CURT SCHILLING: Pray. Wow, I don't know. I've never had one before. I will probably continue to watch a little bit of the last two starts to get some ideas of exactly -- of any adjustments. I pretty much feel like I know what the lineup is going to be, based on what's happened this series. I will probably play some computer games with my oldest son, play a little PlayStation football and try to take a real good sleeping pill and wake up and go get'em tomorrow.

Q. Everyone dreams of something like this, but can you talk about what is going through your heart and mind being in this position, against a dynasty to some degree, more than a dancer; what it means to you?

CURT SCHILLING: The funny thing was, when we scored the eight running in the third inning I started breathing like I was pitching which was odd, because I realized it was probably going to happen. I started to get a little nervous about it. I don't know that I can describe it to someone that works in the print media. This might be like being in the essay finals against Hemmingway or a paint-off against Picasso. It's Roger Clemens. It's Roger Clemens and the Yankees, Game 7. Everybody that's ever played this sport at any level has had a whiffle ball in their hand at some point and said, it's the seventh game of the World Series and you're either pitching or hitting. How cool is that?

Q. How confident are you going into this Game 7?

CURT SCHILLING: Very. I don't have take the ball not being confident. I think what I said before the game stands -- I believed before the game, I said if we could get by tonight, we would win the World Series. I believe that. I really believe that.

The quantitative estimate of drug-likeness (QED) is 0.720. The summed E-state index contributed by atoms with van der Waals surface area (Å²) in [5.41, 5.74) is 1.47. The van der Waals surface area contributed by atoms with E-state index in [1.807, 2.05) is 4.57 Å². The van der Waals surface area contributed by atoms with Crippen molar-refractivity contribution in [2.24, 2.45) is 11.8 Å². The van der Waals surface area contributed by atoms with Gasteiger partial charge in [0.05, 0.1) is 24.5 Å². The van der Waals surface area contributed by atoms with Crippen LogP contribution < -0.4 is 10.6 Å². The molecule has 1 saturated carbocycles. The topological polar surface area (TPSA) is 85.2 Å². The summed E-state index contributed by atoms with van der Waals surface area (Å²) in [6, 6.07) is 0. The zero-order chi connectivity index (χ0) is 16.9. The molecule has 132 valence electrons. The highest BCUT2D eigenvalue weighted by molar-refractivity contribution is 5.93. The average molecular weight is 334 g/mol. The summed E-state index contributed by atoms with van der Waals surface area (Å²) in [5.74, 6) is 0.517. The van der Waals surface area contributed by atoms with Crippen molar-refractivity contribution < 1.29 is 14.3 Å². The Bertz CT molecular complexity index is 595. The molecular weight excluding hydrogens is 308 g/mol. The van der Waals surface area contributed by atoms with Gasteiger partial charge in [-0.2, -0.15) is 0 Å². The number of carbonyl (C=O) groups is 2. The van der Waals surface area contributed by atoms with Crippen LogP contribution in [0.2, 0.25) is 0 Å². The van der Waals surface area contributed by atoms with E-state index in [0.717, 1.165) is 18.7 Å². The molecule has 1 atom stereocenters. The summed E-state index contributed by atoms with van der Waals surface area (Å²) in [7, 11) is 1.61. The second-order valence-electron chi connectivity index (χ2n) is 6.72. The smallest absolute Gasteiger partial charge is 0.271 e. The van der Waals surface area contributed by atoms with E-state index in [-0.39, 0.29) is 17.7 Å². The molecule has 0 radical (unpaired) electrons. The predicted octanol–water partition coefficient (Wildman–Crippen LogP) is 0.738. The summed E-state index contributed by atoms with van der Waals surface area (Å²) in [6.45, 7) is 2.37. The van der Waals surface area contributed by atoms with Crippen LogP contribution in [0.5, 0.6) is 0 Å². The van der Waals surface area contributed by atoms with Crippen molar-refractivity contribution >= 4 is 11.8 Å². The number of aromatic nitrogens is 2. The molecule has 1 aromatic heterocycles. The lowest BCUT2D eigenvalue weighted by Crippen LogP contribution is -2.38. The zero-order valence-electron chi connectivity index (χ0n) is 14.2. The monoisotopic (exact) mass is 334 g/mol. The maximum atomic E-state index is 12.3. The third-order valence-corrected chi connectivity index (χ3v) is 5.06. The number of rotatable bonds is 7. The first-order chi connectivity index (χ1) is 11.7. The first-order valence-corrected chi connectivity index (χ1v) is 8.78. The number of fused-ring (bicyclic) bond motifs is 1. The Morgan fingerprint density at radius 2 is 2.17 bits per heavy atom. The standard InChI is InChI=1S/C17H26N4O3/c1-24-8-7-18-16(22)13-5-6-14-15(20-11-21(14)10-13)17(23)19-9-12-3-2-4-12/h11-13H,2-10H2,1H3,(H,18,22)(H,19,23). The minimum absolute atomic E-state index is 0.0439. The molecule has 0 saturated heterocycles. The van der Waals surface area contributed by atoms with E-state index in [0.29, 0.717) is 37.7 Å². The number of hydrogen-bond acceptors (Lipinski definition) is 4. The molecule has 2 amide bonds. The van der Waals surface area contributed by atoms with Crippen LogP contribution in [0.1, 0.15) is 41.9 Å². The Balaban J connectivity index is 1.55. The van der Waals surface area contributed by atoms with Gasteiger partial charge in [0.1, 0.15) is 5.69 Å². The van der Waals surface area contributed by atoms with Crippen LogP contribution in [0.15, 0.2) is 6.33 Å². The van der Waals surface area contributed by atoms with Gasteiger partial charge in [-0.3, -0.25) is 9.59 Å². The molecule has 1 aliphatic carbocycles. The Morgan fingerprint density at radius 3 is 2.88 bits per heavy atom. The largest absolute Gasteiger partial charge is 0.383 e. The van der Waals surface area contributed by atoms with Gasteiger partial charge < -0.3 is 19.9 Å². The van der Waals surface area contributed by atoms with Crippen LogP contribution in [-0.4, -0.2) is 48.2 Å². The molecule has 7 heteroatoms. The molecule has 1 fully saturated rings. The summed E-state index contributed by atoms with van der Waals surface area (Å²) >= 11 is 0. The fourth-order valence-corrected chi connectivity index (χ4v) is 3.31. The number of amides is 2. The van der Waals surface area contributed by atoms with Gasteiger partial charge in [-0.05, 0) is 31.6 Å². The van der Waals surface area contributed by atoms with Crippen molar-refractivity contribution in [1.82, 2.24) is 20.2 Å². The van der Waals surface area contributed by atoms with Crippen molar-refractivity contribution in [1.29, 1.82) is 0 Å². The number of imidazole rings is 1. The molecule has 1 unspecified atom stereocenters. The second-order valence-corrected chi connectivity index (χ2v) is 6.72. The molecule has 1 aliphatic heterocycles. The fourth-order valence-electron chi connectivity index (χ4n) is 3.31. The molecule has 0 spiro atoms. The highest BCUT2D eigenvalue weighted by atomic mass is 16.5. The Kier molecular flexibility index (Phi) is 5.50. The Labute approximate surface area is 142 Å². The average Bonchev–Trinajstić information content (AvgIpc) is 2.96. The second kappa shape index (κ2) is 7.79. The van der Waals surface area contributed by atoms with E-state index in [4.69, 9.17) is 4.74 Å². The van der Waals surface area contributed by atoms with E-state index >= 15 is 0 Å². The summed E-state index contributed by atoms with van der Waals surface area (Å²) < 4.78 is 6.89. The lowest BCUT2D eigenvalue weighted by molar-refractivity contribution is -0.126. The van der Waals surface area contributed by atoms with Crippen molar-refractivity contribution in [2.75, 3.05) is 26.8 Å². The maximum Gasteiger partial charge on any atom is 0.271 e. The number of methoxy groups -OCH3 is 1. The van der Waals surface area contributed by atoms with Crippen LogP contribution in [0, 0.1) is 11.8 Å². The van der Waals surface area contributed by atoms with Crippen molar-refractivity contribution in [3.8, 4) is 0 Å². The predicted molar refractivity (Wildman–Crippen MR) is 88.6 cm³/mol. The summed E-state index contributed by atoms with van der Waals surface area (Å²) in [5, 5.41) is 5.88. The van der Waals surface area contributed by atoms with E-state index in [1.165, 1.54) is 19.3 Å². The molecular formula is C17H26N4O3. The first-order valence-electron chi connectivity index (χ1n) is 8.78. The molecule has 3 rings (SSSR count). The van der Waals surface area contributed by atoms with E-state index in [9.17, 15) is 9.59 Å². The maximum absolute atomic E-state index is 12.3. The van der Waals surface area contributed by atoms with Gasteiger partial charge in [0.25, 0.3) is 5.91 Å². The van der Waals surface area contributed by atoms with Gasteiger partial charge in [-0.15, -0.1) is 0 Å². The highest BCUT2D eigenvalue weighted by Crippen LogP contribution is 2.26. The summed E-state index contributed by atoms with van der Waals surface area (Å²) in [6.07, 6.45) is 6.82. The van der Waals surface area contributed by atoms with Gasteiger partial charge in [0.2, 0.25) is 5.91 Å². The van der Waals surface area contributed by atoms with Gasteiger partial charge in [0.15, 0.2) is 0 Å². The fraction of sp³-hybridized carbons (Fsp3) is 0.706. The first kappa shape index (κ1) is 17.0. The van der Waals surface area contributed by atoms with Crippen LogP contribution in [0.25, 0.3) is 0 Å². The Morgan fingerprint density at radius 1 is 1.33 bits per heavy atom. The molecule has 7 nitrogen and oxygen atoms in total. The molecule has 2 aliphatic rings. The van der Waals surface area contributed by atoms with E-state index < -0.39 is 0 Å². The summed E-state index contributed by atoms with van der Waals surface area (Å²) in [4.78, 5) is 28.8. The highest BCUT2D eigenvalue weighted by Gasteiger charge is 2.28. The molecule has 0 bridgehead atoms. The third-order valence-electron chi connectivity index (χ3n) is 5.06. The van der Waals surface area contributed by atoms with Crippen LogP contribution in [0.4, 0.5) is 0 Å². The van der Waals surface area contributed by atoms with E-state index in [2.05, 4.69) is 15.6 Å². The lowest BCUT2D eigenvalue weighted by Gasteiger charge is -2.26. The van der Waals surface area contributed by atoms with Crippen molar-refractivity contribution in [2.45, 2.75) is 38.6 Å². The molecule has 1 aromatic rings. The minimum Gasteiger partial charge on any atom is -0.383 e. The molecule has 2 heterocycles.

Q. Just to get back for a second to a few days ago, you said that you may have sent mixed signals, your manager got criticized badly for taking you out; do you have any regrets about being caught on camera arguing?

CURT SCHILLING: No, because I thought it was a story you guys screwed up. I didn't think that we screwed it up. When you have in the neighborhood of 100 to 250 print media in the locker room and 75 of them walk up in the middle and start writing quotes, they screw up it up. The people that stood there from the beginning got it right; I told him I was tired, but I had another inning. The people that were at my locker the whole time got all of those quotes right. The ones that were not there and walked in halfway were the ones that screwed the story up. You guys were the ones that gave him the hard time. And not one of you has managed a big league game, but you have the ability to write something after the fact and sit there it and ponder what you would have done. That's not something that a manager can do in a big league game. That's a luxury that you have and he doesn't. I thought it was bad reporting. He made the right move; it just didn't work out.

Q. Will you have a real quiet moment where you reflect on a lot of things before you go to the mound?

CURT SCHILLING: The day I pitch is usually pretty quiet. I know my wife does not talk to me a lot.

Q. What about your dad?

CURT SCHILLING: Those things all enter into it at some point. He's never far away, anyway, when I am thinking about things like this and situations like this. You know, he'd almost be giggling, I believe, right now, just laughing that it's here and he'd be pretty fired up about it.

Q. What would he say to you?

CURT SCHILLING: "Don't lose." He was pretty simple about stuff like that. The ball is in my hand and I have control of my own destiny tomorrow.

End of FastScripts....